Detecting Adblock on your WordPress site

Detecting Adblock on your WordPress site

Detecting Adblock on your WordPress site

Loved by some, hated by others, Ad blockers have become an important factor to consider when owning or developing a website. In this article, I’m demonstrating a few techniques which can be used in order to detect Ad blockers on a website or most specifically, a WordPress blog.


Should you do something against people visiting your site with an ad blocker on? That’s the question many site owners are asking themselves since a few years.

Since the web exists, advertising has been a way for webmasters and site owners to make money. As ads brought lots of money, many people abused the model, displaying video ads, ads blocking contents, popups, etc. Even today, visiting a download site or just watching YouTube videos without an ad blocker is a complete pain. Approximately ten years ago, some people bothered by advertising abuse started to fight back. Ad blockers were born.

Some websites decide to do nothing against ad blockers. People who are using ad blockers aren’t likely to click on ads anyways, so it kinda makes sense. Other websites choose a diplomatic approach, asking their readers to whitelist their site, or make a small donation. And finally, some site owners choose to fight back against what they consider a threat to their revenue, by disabling features to readers who are using an ad blocker.

This article aims to demonstrate a few techniques which can be used to detect ad blockers or hide content from visitors with an ad blocker on. The way you use it on your website is up to you.

Basic JavaScript Adblock detection

The first thing to do is to create a file named adframe.js. This file is using the blacklisted name “adframe” so we’re gonna fool Adblock and make it block the file, mistaking it for a genuine ad. In the file, simply put the following line:

adblock = false;

Now, put the following withing the <head> and </head> tags of your HTML document.
On a WordPress Theme, the head section is displayed in header.php.

<script type="text/javascript">
    var adblock = true;
<script type="text/javascript" src="adframe.js"></script>
<script type="text/javascript">
    if(adblock) {
          //adblock is installed

Hiding content from users with ad blockers on

Hiding content from users with an adblocker is definitely easy. The only thing you have to do is to pick up one class blocked by Adblock, and add it to the container of your choice.

In the example below I’ve used the class .bsarocks which is added by BuySellAds around their ad banners:

<div class="bsarocks">This won't be seen by Adblock users.</div>

WordPress plugin

While the code snippets shown above can definitely be useful, if you’re using WordPress, I definitely recommend using a plugin if you’re looking to detect/block Adblock. The main reason for favoring a plugin over a code snippet is that a plugin can be updated by its author as soon as there’s a change in the way Adblock works.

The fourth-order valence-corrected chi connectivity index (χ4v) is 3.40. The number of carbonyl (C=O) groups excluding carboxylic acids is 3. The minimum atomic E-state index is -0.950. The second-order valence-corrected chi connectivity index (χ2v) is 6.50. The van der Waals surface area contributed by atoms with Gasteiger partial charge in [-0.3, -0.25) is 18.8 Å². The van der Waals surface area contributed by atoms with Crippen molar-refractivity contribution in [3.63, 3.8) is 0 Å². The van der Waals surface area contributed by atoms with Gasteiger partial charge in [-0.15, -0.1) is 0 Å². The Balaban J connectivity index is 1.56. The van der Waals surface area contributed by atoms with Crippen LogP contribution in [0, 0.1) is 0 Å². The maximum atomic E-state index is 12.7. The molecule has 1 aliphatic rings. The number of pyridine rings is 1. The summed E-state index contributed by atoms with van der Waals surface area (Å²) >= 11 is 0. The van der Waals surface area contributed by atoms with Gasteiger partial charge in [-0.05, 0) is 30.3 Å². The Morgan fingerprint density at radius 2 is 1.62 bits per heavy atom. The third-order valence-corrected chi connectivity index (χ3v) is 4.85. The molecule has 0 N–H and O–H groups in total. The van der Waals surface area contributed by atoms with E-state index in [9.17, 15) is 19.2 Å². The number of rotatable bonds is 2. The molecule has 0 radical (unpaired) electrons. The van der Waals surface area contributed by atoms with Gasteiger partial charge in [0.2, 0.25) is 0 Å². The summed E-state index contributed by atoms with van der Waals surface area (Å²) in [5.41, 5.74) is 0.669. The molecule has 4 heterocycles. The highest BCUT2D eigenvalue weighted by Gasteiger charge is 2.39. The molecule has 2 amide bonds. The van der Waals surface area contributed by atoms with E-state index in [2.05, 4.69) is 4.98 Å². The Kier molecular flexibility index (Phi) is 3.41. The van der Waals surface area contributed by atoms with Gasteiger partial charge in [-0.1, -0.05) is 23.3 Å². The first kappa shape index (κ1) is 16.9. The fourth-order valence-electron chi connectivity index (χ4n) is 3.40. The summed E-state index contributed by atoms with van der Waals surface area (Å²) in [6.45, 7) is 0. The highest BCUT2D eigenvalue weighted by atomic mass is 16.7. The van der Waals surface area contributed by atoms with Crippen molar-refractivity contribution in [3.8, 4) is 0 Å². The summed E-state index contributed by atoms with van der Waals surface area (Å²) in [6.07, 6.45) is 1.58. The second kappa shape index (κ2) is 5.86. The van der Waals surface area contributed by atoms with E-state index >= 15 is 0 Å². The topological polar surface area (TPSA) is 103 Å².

There’s a few plugins out here that specialize in Adblock (and other ad blockers) detection. The most interesting in my opinion is Ad Blocking Detector. Check out the demo on the plugin website. It detects ad blockers pretty well.


Ad Blocking Detector gives you the availability to create shortcodes to display alternative content if an ad is blocked by an ad blocker. This is especially interesting if you want to encourage your readers to disable their adblocker on your website in order to support it.

The plugin should be installed through the basic plugin installation procedure, ie. “Plugins” → “Add New” in your WordPress dashboard.

Detecting visitors with JavaScript off

Some users also choose to disable JavaScript by default, to prevent many things such as popups being open, etc. Just in case you don’t know, there’s a HTML tag call noscript which allows you to display a message to users with JavaScript off:

 For full functionality of this site please enable JavaScript.

Which approach should you adopt?

Well, it’s up to you. I personally think that things aren’t all black or all white. Sure thing, ads are an important source of income for web publishers and many websites wouldn’t exist without them. On the other hand, some ads are so annoying that people who use an ad blocker can definitely be understood.

The only sure thing is that, as a website owner, you shouldn’t display “aggressive” ads to your visitors. Pop unders, video or flash ads, etc, in my opinion those should be totally banished from a serious and professional website. On the other hand, I have no problem with related banners ads, as such as the ones you can purchase on

WordPress: Super useful WP-config tips

WordPress: Super useful WP-config tips

WordPress: Super useful WP-config tips

The wp-config.php file is the heart of your WordPress website, where you can define a wide variety of options to control how your WordPress install works. Today, I’m sharing with you a list of super easy tips to take more control of your site using wp-config.php.

Keeping your database and site size small

On large websites, keeping your database small in size can be a challenge. WordPress tends to store a lot of data in your db, like transients or post revisions.

You can easily limit post revisions to a number of your choice (3 in this example) by adding the following in your wp-config.php file:

define('WP_POST_REVISIONS', 3);

If you don’t feel like using the post revision feature at all, you can simply disable it:

define( 'WP_POST_REVISIONS', false );

Also, WordPress stores in the database posts, pages, attachments and comments which have been moved to trash. You can control the number of days it will stay in the trash before being completely deleted. The default is set to 30, but I’ve set it to 1 in this example.

define( 'EMPTY_TRASH_DAYS', 1 );

By default, WordPress creates a new set of images every time you edit an image and when you restore the original, it leaves all the edits on the server. Defining IMAGE_EDIT_OVERWRITE as true changes this behavior.

define( 'IMAGE_EDIT_OVERWRITE', true );


If your web hosting plan supports SSL, you should definitely use that feature to add an extra layer of security to your site. Via wp-config.php, WordPress makes it easy to force SSL logins:

define('FORCE_SSL_LOGIN', true);

And same goes with the admin area of your site:

define('FORCE_SSL_ADMIN', true);

Secret keys are making your site harder to hack by adding random elements to the password. There are currently 4 secret keys and 4 salts that can be defined. To generate unique and secure secret keys, just use this handy generator. Don’t use those below!